How Anxiety Affected My Retirement Experience
After years of working — sometimes three different jobs at one time — I was able to retire. I had visions of spending lots of time with my grandchildren, taking trips and enjoying life with my husband. Unfortunately, this did not happen!
I have experienced bouts of anxiety off and on for most of my life. It has made it difficult to get close to people many times, and it was always a black cloud hanging over my head. I have taken meds off and on, gone to counseling and participated in many treatment options. I worked very hard at keeping it hidden, though. I considered it my “big secret.”
For the most part, no one knew that I struggled with anxiety. When I would have episodes, I would just take a step back and “deal” with it. Because I experience chronic pain due to many health issues, my family just attributed my “off days” as just having another bad day with pain. That became easier and easier as I got older. Retirement changed all that.
I went from working a very busy full-time job, actively volunteering and trying to be an involved wife, mother and grandmother, to not being able to leave the house without a full-blown panic attack. Sometimes being stuck in the house for months and months at a time. Or going out with my husband and gritting my teeth so hard I would give myself horrific migraines. And, what felt the most humiliating to me was when my claustrophobia had to make an appearance to the point my husband would have to sit on the toilet seat cover and talk to me so I could take a shower with the shower door open.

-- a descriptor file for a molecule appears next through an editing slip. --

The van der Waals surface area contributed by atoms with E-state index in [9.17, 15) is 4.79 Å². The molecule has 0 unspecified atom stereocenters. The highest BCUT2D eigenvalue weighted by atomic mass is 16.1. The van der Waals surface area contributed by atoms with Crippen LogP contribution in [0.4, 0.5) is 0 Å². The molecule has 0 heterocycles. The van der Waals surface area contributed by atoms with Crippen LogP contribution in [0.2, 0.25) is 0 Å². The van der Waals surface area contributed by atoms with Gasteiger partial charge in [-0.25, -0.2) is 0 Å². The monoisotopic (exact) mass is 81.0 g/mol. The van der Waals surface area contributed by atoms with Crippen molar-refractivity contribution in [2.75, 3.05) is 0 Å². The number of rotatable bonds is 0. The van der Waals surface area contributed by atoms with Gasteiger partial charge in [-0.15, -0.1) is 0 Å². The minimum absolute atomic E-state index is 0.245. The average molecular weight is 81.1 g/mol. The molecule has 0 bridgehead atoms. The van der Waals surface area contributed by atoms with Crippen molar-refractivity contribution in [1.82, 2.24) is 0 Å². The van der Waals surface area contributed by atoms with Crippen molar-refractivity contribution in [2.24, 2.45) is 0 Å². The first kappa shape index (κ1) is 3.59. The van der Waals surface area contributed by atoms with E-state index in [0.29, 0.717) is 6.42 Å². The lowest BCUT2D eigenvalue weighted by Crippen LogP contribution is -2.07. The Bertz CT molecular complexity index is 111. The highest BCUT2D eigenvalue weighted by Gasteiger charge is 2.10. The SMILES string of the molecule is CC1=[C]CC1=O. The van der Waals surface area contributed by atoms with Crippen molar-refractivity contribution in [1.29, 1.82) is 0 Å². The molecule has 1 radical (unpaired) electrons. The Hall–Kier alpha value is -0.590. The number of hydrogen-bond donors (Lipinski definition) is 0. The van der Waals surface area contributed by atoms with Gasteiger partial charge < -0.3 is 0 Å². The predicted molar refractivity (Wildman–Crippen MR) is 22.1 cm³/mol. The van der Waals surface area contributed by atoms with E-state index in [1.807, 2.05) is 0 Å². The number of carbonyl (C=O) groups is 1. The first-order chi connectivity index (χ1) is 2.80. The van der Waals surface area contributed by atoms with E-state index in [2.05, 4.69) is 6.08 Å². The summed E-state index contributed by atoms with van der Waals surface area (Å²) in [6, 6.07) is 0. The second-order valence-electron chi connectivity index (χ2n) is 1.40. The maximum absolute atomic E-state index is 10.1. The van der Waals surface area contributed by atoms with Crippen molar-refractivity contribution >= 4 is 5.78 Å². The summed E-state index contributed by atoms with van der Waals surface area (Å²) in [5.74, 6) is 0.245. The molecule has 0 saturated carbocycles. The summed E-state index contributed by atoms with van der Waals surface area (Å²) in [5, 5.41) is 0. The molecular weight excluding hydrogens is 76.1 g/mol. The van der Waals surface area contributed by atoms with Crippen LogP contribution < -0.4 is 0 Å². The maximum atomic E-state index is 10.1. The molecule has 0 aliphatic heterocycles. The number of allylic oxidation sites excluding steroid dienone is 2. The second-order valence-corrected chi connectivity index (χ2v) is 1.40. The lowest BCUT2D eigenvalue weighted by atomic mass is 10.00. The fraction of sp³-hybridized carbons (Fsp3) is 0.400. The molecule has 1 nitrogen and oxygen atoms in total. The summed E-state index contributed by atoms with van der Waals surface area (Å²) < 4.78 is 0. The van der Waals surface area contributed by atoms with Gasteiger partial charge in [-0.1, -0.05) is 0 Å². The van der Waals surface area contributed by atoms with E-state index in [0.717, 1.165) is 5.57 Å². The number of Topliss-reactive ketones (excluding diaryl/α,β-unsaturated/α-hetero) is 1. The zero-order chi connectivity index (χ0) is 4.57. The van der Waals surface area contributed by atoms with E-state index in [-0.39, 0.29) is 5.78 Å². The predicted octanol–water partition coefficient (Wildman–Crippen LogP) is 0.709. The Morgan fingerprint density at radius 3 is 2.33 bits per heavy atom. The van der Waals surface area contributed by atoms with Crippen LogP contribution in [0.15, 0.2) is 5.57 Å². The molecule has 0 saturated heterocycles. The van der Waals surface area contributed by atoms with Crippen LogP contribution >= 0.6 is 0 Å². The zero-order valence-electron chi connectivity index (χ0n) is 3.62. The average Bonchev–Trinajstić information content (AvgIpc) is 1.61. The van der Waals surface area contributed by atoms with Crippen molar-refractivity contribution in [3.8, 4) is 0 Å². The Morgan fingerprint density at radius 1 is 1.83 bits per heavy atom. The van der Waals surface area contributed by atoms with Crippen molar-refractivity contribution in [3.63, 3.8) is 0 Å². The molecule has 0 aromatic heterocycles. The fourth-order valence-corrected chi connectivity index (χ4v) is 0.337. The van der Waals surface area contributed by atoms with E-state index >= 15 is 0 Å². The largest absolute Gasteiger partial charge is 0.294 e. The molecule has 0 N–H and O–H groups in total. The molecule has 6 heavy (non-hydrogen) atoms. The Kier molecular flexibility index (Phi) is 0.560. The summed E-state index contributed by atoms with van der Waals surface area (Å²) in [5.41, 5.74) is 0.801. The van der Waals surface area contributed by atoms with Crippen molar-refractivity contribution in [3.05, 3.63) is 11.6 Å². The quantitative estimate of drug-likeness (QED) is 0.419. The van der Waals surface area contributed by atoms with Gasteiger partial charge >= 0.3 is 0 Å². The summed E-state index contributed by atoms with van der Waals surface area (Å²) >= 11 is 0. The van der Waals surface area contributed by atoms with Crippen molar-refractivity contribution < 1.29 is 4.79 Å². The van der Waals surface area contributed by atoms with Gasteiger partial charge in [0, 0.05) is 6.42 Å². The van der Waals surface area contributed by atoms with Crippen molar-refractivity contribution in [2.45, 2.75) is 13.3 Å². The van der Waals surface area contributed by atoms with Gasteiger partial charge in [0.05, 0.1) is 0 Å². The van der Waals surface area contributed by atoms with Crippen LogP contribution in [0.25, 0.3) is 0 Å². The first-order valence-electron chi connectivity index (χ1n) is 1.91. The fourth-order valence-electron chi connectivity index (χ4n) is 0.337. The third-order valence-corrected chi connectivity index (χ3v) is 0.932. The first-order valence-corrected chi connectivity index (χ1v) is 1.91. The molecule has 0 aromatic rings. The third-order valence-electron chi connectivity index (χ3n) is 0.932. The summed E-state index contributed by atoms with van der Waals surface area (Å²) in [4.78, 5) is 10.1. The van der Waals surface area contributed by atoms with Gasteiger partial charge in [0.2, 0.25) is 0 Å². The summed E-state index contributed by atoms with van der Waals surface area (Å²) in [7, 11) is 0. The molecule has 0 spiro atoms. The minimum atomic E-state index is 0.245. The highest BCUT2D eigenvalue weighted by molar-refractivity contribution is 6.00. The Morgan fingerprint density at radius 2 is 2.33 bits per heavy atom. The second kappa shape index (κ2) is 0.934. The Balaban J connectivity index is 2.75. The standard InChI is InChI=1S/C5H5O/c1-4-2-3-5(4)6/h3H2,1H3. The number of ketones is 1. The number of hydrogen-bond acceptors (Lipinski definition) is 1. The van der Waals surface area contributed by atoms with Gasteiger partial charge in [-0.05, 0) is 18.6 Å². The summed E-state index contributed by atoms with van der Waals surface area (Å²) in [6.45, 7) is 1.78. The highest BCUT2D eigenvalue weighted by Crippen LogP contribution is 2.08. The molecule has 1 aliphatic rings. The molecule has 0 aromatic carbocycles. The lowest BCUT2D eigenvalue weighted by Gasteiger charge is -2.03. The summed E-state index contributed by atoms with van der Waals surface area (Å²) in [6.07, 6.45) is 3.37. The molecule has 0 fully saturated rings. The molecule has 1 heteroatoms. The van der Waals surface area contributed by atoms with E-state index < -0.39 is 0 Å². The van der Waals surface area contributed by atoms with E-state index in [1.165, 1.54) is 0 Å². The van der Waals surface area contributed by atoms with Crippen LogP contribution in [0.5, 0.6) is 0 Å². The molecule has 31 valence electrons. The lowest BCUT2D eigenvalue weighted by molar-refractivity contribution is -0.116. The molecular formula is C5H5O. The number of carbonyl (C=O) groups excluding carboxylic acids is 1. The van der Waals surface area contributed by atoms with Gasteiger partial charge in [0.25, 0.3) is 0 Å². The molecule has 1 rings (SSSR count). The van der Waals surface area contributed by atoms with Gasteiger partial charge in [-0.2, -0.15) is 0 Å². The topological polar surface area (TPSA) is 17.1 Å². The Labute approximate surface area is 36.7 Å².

I don’t remember any of this being part of my retirement plan. The saddest part is I was talking to women I had met standing in a store and they were talking about not being able to get out of the house, and I asked to join the conversation. To my surprise, we were all three newly retired and experiencing similar episodes. The first thing that jumped to my mind was I don’t remember seeing anything about this in the barrage of “getting ready for retirement” mail and solicitations I had received. Nor any warnings from my friendly neighborhood physicians!
How many of us are there out in the “Congratulations, you are now retired!” community? I thought life would get easier in retirement, not more difficult.
So, I make appointments with myself. I set a date on the calendar, the same as I would for a medical appointment and leave the house. Even if it’s just to take a walk on our 60 acres, I make myself leave the house.
My husband is beginning to understand what is happening and the guilt I have for not being able to be the “fun wife” walking into retirement with him. This has felt unbearable at times.
So I take my anxiety meds, make my appointments and work at trying to deal with this. But I know now I am not the only one. I can think of at least two others!
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Thinkstock photo via mheim3011.